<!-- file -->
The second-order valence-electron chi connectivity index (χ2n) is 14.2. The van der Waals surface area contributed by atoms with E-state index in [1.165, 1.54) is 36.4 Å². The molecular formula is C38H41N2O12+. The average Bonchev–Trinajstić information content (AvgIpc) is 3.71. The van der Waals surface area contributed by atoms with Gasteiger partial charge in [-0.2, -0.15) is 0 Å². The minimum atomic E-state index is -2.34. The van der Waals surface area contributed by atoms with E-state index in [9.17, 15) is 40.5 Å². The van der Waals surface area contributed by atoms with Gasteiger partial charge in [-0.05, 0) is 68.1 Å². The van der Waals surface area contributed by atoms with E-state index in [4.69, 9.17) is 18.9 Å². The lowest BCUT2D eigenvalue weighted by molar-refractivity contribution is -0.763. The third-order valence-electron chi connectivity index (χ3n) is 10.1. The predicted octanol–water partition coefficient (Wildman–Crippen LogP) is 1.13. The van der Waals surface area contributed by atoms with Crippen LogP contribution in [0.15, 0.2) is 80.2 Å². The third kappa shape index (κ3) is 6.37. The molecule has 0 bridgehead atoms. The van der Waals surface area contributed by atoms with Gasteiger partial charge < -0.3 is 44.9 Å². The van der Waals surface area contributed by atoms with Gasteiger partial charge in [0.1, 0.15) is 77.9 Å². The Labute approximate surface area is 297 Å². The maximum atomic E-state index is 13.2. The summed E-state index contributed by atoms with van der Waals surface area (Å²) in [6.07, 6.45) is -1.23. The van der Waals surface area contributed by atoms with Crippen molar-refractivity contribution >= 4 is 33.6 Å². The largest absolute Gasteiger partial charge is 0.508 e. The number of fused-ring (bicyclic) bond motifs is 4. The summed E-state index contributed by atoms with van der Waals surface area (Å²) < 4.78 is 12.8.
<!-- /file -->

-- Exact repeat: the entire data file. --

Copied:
The second-order valence-electron chi connectivity index (χ2n) is 14.2. The van der Waals surface area contributed by atoms with E-state index in [1.165, 1.54) is 36.4 Å². The molecular formula is C38H41N2O12+. The average Bonchev–Trinajstić information content (AvgIpc) is 3.71. The van der Waals surface area contributed by atoms with Gasteiger partial charge in [-0.2, -0.15) is 0 Å². The minimum atomic E-state index is -2.34. The van der Waals surface area contributed by atoms with E-state index in [9.17, 15) is 40.5 Å². The van der Waals surface area contributed by atoms with Gasteiger partial charge in [-0.05, 0) is 68.1 Å². The van der Waals surface area contributed by atoms with E-state index in [4.69, 9.17) is 18.9 Å². The lowest BCUT2D eigenvalue weighted by molar-refractivity contribution is -0.763. The third-order valence-electron chi connectivity index (χ3n) is 10.1. The predicted octanol–water partition coefficient (Wildman–Crippen LogP) is 1.13. The van der Waals surface area contributed by atoms with Crippen LogP contribution in [0.15, 0.2) is 80.2 Å². The third kappa shape index (κ3) is 6.37. The molecule has 0 bridgehead atoms. The van der Waals surface area contributed by atoms with Gasteiger partial charge < -0.3 is 44.9 Å². The van der Waals surface area contributed by atoms with Gasteiger partial charge in [0.1, 0.15) is 77.9 Å². The Labute approximate surface area is 297 Å². The maximum atomic E-state index is 13.2. The summed E-state index contributed by atoms with van der Waals surface area (Å²) in [6.07, 6.45) is -1.23. The van der Waals surface area contributed by atoms with Crippen molar-refractivity contribution >= 4 is 33.6 Å². The largest absolute Gasteiger partial charge is 0.508 e. The number of fused-ring (bicyclic) bond motifs is 4. The summed E-state index contributed by atoms with van der Waals surface area (Å²) < 4.78 is 12.8.